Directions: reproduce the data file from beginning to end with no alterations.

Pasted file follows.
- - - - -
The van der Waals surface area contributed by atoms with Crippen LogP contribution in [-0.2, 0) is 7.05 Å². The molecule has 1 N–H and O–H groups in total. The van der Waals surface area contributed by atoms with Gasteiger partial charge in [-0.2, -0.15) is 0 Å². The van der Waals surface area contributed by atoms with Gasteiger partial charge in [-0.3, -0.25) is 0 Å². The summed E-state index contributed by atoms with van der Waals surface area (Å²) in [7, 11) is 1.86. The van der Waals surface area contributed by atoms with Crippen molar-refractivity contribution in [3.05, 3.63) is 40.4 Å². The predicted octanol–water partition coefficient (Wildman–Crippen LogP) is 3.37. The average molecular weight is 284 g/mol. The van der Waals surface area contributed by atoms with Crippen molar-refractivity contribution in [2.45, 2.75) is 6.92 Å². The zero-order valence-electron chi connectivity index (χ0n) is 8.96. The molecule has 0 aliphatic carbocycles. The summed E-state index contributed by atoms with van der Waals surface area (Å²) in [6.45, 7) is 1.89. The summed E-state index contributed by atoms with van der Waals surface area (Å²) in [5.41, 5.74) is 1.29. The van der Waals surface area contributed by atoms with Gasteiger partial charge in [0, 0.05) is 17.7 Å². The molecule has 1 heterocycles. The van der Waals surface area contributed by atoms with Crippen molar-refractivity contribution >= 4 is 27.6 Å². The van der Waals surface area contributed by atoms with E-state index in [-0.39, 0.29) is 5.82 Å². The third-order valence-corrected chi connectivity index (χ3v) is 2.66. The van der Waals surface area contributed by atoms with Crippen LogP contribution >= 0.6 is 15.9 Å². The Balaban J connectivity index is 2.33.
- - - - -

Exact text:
The van der Waals surface area contributed by atoms with Crippen LogP contribution in [-0.2, 0) is 7.05 Å². The molecule has 1 N–H and O–H groups in total. The van der Waals surface area contributed by atoms with Gasteiger partial charge in [-0.2, -0.15) is 0 Å². The van der Waals surface area contributed by atoms with Gasteiger partial charge in [-0.3, -0.25) is 0 Å². The summed E-state index contributed by atoms with van der Waals surface area (Å²) in [7, 11) is 1.86. The van der Waals surface area contributed by atoms with Crippen molar-refractivity contribution in [3.05, 3.63) is 40.4 Å². The predicted octanol–water partition coefficient (Wildman–Crippen LogP) is 3.37. The average molecular weight is 284 g/mol. The van der Waals surface area contributed by atoms with Crippen molar-refractivity contribution in [2.45, 2.75) is 6.92 Å². The zero-order valence-electron chi connectivity index (χ0n) is 8.96. The molecule has 0 aliphatic carbocycles. The summed E-state index contributed by atoms with van der Waals surface area (Å²) in [6.45, 7) is 1.89. The summed E-state index contributed by atoms with van der Waals surface area (Å²) in [5.41, 5.74) is 1.29. The van der Waals surface area contributed by atoms with Gasteiger partial charge in [0, 0.05) is 17.7 Å². The molecule has 1 heterocycles. The van der Waals surface area contributed by atoms with Crippen molar-refractivity contribution >= 4 is 27.6 Å². The van der Waals surface area contributed by atoms with E-state index in [-0.39, 0.29) is 5.82 Å². The third-order valence-corrected chi connectivity index (χ3v) is 2.66. The van der Waals surface area contributed by atoms with Crippen LogP contribution >= 0.6 is 15.9 Å². The Balaban J connectivity index is 2.33.